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Author poses major abortion challenge to Christians

As the nation's abortion battle heats up, faith leaders like Daniel Darling, a pastor and the vice president for communications of the Ethics and Religious Liberty Commission of the Southern Baptist Convention, are on the front lines.

Darling, whose latest book "The Dignity Revolution: Reclaiming God's Rich Vision for Humanity" works to help people see God's vision for their lives, recently told "The Pure Flix Podcast" why he believes the unborn deserve protection.

"Every generation faces questions of 'Will we stand up for the vulnerable?'" he said. "One of the most pressing ones is abortion, where the least defensible among us — the ones who actually have no voice ... legally can be targeted for death."


Listen to Darling's challenge to Christians at the 4:00-mark:
Darling challenged Christians to stand up and have a voice when it comes to defending the unborn, urging believers to boldly speak out.

"Christians are the ones saying, 'No, even if the law says that's not a human being, we know what God says. That is a human being there,'" he said. "We have to be the ones that stand up and say, at great cost, 'There's a human being there.'"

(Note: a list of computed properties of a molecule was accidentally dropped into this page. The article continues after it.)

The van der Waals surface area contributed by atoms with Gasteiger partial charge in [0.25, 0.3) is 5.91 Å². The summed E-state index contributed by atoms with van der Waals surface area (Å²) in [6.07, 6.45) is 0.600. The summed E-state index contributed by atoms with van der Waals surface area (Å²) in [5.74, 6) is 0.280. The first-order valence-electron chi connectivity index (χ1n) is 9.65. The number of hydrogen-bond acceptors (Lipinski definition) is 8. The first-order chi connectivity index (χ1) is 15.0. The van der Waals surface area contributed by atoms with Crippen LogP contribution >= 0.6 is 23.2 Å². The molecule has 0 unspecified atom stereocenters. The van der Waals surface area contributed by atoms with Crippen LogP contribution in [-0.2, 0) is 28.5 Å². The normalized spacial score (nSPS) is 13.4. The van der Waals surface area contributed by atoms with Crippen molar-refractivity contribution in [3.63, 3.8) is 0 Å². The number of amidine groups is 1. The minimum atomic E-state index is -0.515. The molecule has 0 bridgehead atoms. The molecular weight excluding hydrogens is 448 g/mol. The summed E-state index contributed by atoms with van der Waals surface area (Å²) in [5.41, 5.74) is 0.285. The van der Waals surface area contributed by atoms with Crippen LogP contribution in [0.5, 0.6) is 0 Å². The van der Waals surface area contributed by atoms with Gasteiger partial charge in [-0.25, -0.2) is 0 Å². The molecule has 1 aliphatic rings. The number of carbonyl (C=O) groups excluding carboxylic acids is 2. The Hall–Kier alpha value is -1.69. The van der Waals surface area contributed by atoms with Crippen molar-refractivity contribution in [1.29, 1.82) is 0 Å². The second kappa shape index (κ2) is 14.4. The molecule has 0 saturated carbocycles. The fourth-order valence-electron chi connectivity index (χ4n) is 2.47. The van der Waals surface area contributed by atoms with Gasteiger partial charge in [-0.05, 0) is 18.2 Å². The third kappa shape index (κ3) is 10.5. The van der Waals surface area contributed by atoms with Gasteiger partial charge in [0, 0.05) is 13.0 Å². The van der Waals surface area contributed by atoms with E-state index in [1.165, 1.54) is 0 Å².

Darling also spoke about the importance of people recognizing that they are made in God's image — a Christian belief based on Genesis.

He explained that holding to this worldview has a powerful sway over our lives, and added that being "made in God's image" means that there is essentially something special about human beings that is distinct from the rest of creation.

"It impacts the way we see ourselves and the way we see others," he said, noting that it keeps us from thinking we are "here randomly." "I'm created with a purpose by a God who created me in His image."

Embracing this worldview requires a level of humility, as people must recognize that they are made in God's image and not their own. Darling is hoping to address these issues among others in "The Dignity Revolution."

Darling's new book focuses on helping reshape peoples' politics, while also encouraging readers to think more deeply about themselves and the world around then.

The question at its center: "What does it mean to be human?"

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